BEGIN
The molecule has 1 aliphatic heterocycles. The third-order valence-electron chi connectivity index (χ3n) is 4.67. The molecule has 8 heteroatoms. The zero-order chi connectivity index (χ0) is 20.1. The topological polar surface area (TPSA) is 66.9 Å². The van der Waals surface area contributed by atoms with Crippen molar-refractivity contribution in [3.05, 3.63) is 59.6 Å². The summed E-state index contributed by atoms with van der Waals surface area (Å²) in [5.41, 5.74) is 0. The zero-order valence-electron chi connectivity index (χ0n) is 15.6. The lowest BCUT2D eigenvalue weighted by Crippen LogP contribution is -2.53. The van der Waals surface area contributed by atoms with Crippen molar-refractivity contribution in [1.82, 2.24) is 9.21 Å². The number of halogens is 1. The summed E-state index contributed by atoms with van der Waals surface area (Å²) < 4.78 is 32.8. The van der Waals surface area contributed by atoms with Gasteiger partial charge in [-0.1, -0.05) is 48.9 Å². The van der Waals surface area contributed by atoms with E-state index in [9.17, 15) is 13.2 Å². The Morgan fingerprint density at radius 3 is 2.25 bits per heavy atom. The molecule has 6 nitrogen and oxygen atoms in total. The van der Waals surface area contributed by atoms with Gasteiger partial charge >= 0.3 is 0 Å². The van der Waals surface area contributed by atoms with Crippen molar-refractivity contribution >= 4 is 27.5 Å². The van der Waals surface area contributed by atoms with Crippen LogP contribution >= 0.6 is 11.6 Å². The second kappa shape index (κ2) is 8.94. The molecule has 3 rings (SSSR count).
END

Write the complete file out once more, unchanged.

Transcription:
The molecule has 1 aliphatic heterocycles. The third-order valence-electron chi connectivity index (χ3n) is 4.67. The molecule has 8 heteroatoms. The zero-order chi connectivity index (χ0) is 20.1. The topological polar surface area (TPSA) is 66.9 Å². The van der Waals surface area contributed by atoms with Crippen molar-refractivity contribution in [3.05, 3.63) is 59.6 Å². The summed E-state index contributed by atoms with van der Waals surface area (Å²) in [5.41, 5.74) is 0. The zero-order valence-electron chi connectivity index (χ0n) is 15.6. The lowest BCUT2D eigenvalue weighted by Crippen LogP contribution is -2.53. The van der Waals surface area contributed by atoms with Crippen molar-refractivity contribution in [1.82, 2.24) is 9.21 Å². The number of halogens is 1. The summed E-state index contributed by atoms with van der Waals surface area (Å²) < 4.78 is 32.8. The van der Waals surface area contributed by atoms with Gasteiger partial charge in [-0.1, -0.05) is 48.9 Å². The van der Waals surface area contributed by atoms with E-state index in [9.17, 15) is 13.2 Å². The Morgan fingerprint density at radius 3 is 2.25 bits per heavy atom. The molecule has 6 nitrogen and oxygen atoms in total. The van der Waals surface area contributed by atoms with Gasteiger partial charge >= 0.3 is 0 Å². The van der Waals surface area contributed by atoms with Crippen molar-refractivity contribution >= 4 is 27.5 Å². The van der Waals surface area contributed by atoms with Crippen LogP contribution >= 0.6 is 11.6 Å². The second kappa shape index (κ2) is 8.94. The molecule has 3 rings (SSSR count).